Before all our effects were removed, however, there occurred the great fire of 1825, which in the month of October, destroyed the greater part of the town of Fredericton; also the forest and many dwellings on the Miramichi River, where several lives were lost.
The school being in session and the flames nearing the building, the school was dismissed. A large dictionary was given me to carry, and as I leached the street — now filled with smoke, burning cinders and retreating people — and crossed to the opposite side, I saw a horse coming down furiously; he was attached to a cart on which was some bedding in flames. I ran into an alley leading into the yard of the Yerxa House, the horse took the same course. Having run the length of the alley, in turning the corner the left wheel came in contact with the building, swinging the shafts and horse suddenly round over a cellarway, down the seeps of which I had retreated to the door, which was closed. Suspended above me was the horse, but I was soon relieved from the perilous position by the arrival of the men in charge.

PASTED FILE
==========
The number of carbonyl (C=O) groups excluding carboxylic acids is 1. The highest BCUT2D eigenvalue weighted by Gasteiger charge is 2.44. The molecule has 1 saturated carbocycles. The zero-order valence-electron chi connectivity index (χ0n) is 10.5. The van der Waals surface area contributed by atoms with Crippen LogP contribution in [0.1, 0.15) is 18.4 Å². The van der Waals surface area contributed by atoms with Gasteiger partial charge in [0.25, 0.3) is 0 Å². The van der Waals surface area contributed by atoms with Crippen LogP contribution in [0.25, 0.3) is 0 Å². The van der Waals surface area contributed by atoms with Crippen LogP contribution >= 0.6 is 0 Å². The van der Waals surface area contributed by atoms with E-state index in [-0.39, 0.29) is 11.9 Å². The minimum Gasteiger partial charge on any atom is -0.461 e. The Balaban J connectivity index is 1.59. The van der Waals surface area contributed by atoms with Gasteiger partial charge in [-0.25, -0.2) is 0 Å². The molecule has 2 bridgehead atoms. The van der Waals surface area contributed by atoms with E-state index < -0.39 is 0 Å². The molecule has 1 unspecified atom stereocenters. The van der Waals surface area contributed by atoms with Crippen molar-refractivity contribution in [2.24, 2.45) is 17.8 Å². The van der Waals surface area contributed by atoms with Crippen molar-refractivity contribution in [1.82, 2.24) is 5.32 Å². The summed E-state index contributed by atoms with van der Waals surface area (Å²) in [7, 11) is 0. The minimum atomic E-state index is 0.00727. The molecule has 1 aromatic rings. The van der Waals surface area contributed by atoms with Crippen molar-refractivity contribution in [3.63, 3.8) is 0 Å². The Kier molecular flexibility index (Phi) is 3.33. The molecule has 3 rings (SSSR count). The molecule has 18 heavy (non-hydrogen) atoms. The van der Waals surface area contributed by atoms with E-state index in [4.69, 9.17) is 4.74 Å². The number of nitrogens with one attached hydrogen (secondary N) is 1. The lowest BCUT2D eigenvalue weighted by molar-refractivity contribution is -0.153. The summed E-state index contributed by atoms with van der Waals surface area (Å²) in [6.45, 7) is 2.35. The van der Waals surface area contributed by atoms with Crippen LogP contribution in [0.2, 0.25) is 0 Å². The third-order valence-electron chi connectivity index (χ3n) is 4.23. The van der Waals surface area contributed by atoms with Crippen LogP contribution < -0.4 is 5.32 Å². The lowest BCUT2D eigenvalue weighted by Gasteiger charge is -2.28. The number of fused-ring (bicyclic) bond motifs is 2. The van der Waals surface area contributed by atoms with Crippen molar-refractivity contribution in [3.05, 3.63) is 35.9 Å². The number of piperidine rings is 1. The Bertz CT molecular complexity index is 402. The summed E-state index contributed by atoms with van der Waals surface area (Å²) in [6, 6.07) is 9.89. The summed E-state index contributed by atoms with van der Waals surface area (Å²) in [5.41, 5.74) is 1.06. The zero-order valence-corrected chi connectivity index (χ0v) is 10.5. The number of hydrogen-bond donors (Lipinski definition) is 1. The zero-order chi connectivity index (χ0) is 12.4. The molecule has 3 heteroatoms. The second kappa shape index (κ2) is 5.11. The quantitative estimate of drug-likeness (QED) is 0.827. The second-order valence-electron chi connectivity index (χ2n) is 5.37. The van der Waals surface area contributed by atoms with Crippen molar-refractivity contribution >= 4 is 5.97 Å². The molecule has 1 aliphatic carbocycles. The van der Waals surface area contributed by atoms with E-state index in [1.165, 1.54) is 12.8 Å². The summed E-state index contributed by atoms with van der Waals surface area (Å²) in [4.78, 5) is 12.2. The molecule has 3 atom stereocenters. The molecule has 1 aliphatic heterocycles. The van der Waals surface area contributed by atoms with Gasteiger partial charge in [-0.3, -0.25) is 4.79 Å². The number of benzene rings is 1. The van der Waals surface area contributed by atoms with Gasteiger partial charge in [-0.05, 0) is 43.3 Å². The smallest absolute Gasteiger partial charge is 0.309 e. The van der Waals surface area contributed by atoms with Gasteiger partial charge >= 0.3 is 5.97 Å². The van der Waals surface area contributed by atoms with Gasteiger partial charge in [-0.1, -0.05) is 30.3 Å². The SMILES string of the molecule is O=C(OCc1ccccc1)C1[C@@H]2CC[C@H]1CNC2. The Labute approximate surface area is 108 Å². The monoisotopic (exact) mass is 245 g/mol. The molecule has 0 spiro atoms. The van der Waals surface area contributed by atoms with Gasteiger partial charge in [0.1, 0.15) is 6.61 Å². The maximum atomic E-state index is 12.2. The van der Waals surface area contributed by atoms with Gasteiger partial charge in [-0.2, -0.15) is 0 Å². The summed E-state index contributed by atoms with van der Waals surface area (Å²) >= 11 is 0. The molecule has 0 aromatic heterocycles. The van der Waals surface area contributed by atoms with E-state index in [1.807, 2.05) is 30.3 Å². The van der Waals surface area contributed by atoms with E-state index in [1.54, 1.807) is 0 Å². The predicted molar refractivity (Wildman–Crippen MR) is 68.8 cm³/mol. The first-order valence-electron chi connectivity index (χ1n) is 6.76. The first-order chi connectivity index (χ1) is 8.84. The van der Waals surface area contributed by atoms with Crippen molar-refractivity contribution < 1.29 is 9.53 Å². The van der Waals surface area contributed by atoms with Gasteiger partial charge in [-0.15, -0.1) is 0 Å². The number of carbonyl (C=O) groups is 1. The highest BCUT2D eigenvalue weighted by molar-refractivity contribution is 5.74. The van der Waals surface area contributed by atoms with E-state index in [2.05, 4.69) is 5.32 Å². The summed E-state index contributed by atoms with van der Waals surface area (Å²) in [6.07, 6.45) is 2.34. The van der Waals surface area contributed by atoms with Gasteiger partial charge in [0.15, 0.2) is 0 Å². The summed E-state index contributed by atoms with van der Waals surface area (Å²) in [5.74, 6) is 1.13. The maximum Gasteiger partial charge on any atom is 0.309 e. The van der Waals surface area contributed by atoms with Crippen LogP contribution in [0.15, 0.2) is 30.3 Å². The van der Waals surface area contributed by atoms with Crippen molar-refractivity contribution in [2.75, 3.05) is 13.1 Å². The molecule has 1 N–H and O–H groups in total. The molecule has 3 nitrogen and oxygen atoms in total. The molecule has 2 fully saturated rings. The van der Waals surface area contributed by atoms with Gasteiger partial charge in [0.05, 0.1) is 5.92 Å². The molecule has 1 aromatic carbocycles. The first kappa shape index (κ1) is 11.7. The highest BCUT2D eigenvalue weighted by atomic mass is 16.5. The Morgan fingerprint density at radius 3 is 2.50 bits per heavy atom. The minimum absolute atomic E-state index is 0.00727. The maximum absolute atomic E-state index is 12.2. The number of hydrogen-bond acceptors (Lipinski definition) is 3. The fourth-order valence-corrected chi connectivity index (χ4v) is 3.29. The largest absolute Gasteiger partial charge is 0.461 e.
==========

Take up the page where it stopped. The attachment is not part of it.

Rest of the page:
The school was re-opened in the Market House, second flat, directly opposite to Taylor’s Alley on Queen Street. The other half of the flat, easterly, was the “Court Room,” in which the Bible Society and other public meetings were held.
Many residents of Fredericton, who have since become solid men and women, often refer to their early training in the “Old Market House.”